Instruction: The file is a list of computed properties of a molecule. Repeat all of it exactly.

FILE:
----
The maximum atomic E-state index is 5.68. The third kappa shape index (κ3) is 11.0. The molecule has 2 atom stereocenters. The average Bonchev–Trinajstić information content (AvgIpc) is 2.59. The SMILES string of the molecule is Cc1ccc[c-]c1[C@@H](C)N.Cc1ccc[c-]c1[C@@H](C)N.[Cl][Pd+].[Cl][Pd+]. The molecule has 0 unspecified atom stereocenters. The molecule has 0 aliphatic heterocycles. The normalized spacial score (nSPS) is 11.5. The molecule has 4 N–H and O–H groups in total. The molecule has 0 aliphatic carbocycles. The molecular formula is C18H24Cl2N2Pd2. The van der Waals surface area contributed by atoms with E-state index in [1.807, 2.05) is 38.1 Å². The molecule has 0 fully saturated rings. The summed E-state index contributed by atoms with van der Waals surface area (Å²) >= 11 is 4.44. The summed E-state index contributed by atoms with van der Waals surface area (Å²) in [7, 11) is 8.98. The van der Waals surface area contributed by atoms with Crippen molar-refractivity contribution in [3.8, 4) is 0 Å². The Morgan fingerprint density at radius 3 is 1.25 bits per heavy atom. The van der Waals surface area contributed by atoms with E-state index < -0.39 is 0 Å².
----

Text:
The maximum atomic E-state index is 5.68. The third kappa shape index (κ3) is 11.0. The molecule has 2 atom stereocenters. The average Bonchev–Trinajstić information content (AvgIpc) is 2.59. The SMILES string of the molecule is Cc1ccc[c-]c1[C@@H](C)N.Cc1ccc[c-]c1[C@@H](C)N.[Cl][Pd+].[Cl][Pd+]. The molecule has 0 unspecified atom stereocenters. The molecule has 0 aliphatic heterocycles. The normalized spacial score (nSPS) is 11.5. The molecule has 4 N–H and O–H groups in total. The molecule has 0 aliphatic carbocycles. The molecular formula is C18H24Cl2N2Pd2. The van der Waals surface area contributed by atoms with E-state index in [1.807, 2.05) is 38.1 Å². The molecule has 0 fully saturated rings. The summed E-state index contributed by atoms with van der Waals surface area (Å²) >= 11 is 4.44. The summed E-state index contributed by atoms with van der Waals surface area (Å²) in [7, 11) is 8.98. The van der Waals surface area contributed by atoms with Crippen molar-refractivity contribution in [3.8, 4) is 0 Å². The Morgan fingerprint density at radius 3 is 1.25 bits per heavy atom. The van der Waals surface area contributed by atoms with E-state index < -0.39 is 0 Å².